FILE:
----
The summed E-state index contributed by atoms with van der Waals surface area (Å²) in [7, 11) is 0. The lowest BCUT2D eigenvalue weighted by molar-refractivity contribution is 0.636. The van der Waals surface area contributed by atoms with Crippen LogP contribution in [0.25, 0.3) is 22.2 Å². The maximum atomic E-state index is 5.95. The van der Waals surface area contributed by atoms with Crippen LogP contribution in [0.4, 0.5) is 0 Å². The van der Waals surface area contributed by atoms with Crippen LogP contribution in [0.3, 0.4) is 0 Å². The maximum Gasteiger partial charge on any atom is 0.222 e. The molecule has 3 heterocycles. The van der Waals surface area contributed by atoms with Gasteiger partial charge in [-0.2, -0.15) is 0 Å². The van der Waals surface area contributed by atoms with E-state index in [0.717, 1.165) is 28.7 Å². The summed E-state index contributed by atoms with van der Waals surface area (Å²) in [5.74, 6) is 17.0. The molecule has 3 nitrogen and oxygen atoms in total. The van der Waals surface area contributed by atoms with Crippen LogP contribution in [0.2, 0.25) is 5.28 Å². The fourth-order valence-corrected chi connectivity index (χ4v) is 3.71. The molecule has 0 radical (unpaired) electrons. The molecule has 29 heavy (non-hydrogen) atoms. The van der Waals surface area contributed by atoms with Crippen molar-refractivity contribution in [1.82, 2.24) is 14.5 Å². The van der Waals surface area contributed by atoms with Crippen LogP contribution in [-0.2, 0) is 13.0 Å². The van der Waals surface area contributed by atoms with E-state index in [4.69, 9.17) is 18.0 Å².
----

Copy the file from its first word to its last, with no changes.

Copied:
The summed E-state index contributed by atoms with van der Waals surface area (Å²) in [7, 11) is 0. The lowest BCUT2D eigenvalue weighted by molar-refractivity contribution is 0.636. The van der Waals surface area contributed by atoms with Crippen LogP contribution in [0.25, 0.3) is 22.2 Å². The maximum atomic E-state index is 5.95. The van der Waals surface area contributed by atoms with Crippen LogP contribution in [0.4, 0.5) is 0 Å². The van der Waals surface area contributed by atoms with Crippen LogP contribution in [0.3, 0.4) is 0 Å². The maximum Gasteiger partial charge on any atom is 0.222 e. The molecule has 3 heterocycles. The van der Waals surface area contributed by atoms with Gasteiger partial charge in [-0.2, -0.15) is 0 Å². The van der Waals surface area contributed by atoms with E-state index in [0.717, 1.165) is 28.7 Å². The summed E-state index contributed by atoms with van der Waals surface area (Å²) in [5.74, 6) is 17.0. The molecule has 3 nitrogen and oxygen atoms in total. The van der Waals surface area contributed by atoms with Crippen LogP contribution in [0.2, 0.25) is 5.28 Å². The fourth-order valence-corrected chi connectivity index (χ4v) is 3.71. The molecule has 0 radical (unpaired) electrons. The molecule has 29 heavy (non-hydrogen) atoms. The van der Waals surface area contributed by atoms with Crippen molar-refractivity contribution in [1.82, 2.24) is 14.5 Å². The van der Waals surface area contributed by atoms with Crippen LogP contribution in [-0.2, 0) is 13.0 Å². The van der Waals surface area contributed by atoms with E-state index in [4.69, 9.17) is 18.0 Å².